A new crisis hotline for those struggling between faith and atheism launched Friday (Feb. 27).
Called “The Hotline Project,” the 24-hour free service will match volunteers with people who are considering leaving religion. It is a project of Recovering From Religion, a Kansas City, Mo.-based nonprofit that aids those transitioning out of faith.
“When people are reconsidering the role religion plays in their lives, they risk losing their families, their spouses, their jobs,” said Sarah Morehead, executive director of Recovering From Religion. “These people are isolated, excluded, shunned. It rocks these people to the bottom of their hearts. It is heartbreaking.”
The hotline’s purpose is to offer a listening ear, support and resources. Volunteers will not argue with people about religion or try to convince people to leave their religion, Morehead said. The hotline’s motto reflects its intended neutrality: “When faith is on the line, so are we.”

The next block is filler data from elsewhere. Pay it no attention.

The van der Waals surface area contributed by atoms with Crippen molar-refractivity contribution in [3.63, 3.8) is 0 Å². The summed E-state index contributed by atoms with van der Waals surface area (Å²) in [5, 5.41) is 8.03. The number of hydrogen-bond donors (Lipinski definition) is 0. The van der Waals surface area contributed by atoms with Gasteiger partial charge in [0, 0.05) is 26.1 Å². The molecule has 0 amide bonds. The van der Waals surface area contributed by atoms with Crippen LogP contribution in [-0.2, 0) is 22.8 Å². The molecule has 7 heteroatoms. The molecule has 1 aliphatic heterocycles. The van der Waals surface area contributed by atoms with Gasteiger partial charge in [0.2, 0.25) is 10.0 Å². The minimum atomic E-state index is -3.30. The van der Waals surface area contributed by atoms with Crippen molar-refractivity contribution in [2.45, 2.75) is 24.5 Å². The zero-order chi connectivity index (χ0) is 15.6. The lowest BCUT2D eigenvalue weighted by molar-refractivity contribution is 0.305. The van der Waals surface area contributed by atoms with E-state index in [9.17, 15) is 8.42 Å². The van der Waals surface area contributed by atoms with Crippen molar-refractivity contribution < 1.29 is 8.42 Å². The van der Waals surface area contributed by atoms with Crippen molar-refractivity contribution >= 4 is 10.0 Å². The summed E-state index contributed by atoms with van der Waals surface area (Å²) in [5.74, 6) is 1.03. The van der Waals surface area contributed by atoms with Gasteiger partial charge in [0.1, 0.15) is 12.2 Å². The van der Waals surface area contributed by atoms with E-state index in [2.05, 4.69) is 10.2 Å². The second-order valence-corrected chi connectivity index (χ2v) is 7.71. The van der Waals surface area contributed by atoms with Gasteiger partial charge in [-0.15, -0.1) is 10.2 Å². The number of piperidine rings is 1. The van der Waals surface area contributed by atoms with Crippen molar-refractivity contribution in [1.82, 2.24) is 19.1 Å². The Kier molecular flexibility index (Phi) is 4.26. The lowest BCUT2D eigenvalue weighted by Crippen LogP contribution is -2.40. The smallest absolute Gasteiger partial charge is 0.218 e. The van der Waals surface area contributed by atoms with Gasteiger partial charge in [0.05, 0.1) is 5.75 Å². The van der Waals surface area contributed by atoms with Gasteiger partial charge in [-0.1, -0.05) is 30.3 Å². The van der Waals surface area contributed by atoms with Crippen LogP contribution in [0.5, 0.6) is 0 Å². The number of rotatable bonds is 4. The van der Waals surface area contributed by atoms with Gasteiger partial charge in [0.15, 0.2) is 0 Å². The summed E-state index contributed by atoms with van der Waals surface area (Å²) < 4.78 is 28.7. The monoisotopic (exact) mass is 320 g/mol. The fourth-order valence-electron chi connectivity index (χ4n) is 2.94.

The toll-free hotline — whose number is 184-I-DOUBT-IT — has been two years in the making and cost about $50,000 to launch, Morehead said. The bulk of the funds were raised from donations in about three weeks, and a major donor, who wishes to remain anonymous, stepped in with additional support.
The hotline will be staffed by volunteers who have undergone a minimum of 10 hours of training. At least 80 volunteers were fully trained for its launch, with that number expected to reach 100 by the end of the weekend, Morehead said. The bulk of the volunteers are based in the U.S., but there are volunteers from Canada, the United Kingdom and South Africa as well.
The hotline’s launch comes a day after the murder of an outspoken American-Bangladeshi atheist, Avijit Roy. Roy and his wife were attacked with machetes while traveling in Dhaka, Bangladesh, Thursday. Roy was the author of Mukto-Mona blog, which championed secularism in the Muslim-majority country.
Atheists, and those considering atheism, in this country are sometimes threatened as well. The most prominent example is Jessica Ahlquist, the teenager who received death threats after seeking the removal of a prayer banner at her Rhode Island high school in 2011. Speakers who share stories of their lost loved ones, careers and livelihoods are common at atheist conventions.
“We want to give people a safe place where they can call and get their questions answered and get some resources,” Morehead said.
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